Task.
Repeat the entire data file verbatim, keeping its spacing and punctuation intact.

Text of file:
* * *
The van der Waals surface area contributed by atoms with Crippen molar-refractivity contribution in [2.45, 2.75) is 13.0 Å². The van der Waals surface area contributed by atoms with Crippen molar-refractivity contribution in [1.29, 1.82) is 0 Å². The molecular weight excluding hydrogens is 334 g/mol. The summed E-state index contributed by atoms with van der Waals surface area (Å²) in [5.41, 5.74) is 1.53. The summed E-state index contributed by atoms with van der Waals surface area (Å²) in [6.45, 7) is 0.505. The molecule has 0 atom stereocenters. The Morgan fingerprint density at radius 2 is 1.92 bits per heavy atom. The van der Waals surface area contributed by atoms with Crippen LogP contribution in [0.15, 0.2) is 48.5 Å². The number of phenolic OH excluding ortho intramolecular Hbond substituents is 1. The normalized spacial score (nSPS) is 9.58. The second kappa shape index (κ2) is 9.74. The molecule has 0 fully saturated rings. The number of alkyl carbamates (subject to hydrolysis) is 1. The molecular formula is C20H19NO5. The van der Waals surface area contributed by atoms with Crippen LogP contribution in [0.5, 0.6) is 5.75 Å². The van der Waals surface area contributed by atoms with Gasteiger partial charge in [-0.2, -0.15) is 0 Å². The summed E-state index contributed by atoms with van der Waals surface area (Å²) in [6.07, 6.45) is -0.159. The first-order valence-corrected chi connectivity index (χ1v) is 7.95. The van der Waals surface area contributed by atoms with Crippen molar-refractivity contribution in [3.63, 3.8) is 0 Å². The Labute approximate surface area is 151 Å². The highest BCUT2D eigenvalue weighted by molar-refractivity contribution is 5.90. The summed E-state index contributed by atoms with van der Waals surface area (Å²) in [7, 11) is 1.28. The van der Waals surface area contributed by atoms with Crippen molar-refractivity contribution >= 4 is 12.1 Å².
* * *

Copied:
The van der Waals surface area contributed by atoms with Crippen molar-refractivity contribution in [2.45, 2.75) is 13.0 Å². The van der Waals surface area contributed by atoms with Crippen molar-refractivity contribution in [1.29, 1.82) is 0 Å². The molecular weight excluding hydrogens is 334 g/mol. The summed E-state index contributed by atoms with van der Waals surface area (Å²) in [5.41, 5.74) is 1.53. The summed E-state index contributed by atoms with van der Waals surface area (Å²) in [6.45, 7) is 0.505. The molecule has 0 atom stereocenters. The Morgan fingerprint density at radius 2 is 1.92 bits per heavy atom. The van der Waals surface area contributed by atoms with Crippen LogP contribution in [0.15, 0.2) is 48.5 Å². The number of phenolic OH excluding ortho intramolecular Hbond substituents is 1. The normalized spacial score (nSPS) is 9.58. The second kappa shape index (κ2) is 9.74. The molecule has 0 fully saturated rings. The number of alkyl carbamates (subject to hydrolysis) is 1. The molecular formula is C20H19NO5. The van der Waals surface area contributed by atoms with Crippen LogP contribution in [0.5, 0.6) is 5.75 Å². The van der Waals surface area contributed by atoms with Gasteiger partial charge in [-0.2, -0.15) is 0 Å². The summed E-state index contributed by atoms with van der Waals surface area (Å²) in [6.07, 6.45) is -0.159. The first-order valence-corrected chi connectivity index (χ1v) is 7.95. The van der Waals surface area contributed by atoms with Crippen molar-refractivity contribution in [3.63, 3.8) is 0 Å². The Labute approximate surface area is 151 Å². The highest BCUT2D eigenvalue weighted by molar-refractivity contribution is 5.90. The summed E-state index contributed by atoms with van der Waals surface area (Å²) in [7, 11) is 1.28. The van der Waals surface area contributed by atoms with Crippen molar-refractivity contribution >= 4 is 12.1 Å².